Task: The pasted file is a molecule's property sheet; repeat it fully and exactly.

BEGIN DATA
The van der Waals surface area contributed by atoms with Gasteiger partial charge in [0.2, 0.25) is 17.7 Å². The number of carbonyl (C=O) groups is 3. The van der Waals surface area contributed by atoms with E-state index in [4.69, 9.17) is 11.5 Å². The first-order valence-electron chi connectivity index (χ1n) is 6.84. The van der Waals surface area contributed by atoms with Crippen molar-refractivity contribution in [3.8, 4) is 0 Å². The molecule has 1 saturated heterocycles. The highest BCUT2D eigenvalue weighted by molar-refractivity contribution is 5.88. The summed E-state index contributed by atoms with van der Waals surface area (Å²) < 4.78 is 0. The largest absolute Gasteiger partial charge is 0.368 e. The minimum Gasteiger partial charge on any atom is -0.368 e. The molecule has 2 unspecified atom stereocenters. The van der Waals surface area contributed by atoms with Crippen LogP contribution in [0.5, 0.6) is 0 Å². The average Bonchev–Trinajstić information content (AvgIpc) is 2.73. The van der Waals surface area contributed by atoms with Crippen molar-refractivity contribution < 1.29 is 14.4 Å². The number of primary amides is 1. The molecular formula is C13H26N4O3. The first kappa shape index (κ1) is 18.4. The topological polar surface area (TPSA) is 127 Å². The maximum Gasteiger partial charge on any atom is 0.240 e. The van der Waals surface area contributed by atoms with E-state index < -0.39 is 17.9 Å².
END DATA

The van der Waals surface area contributed by atoms with Gasteiger partial charge in [0.2, 0.25) is 17.7 Å². The number of carbonyl (C=O) groups is 3. The van der Waals surface area contributed by atoms with E-state index in [4.69, 9.17) is 11.5 Å². The first-order valence-electron chi connectivity index (χ1n) is 6.84. The van der Waals surface area contributed by atoms with Crippen molar-refractivity contribution in [3.8, 4) is 0 Å². The molecule has 1 saturated heterocycles. The highest BCUT2D eigenvalue weighted by molar-refractivity contribution is 5.88. The summed E-state index contributed by atoms with van der Waals surface area (Å²) < 4.78 is 0. The largest absolute Gasteiger partial charge is 0.368 e. The minimum Gasteiger partial charge on any atom is -0.368 e. The molecule has 2 unspecified atom stereocenters. The van der Waals surface area contributed by atoms with Crippen LogP contribution in [0.5, 0.6) is 0 Å². The average Bonchev–Trinajstić information content (AvgIpc) is 2.73. The van der Waals surface area contributed by atoms with Crippen molar-refractivity contribution < 1.29 is 14.4 Å². The number of primary amides is 1. The molecular formula is C13H26N4O3. The first kappa shape index (κ1) is 18.4. The topological polar surface area (TPSA) is 127 Å². The maximum Gasteiger partial charge on any atom is 0.240 e. The van der Waals surface area contributed by atoms with E-state index < -0.39 is 17.9 Å².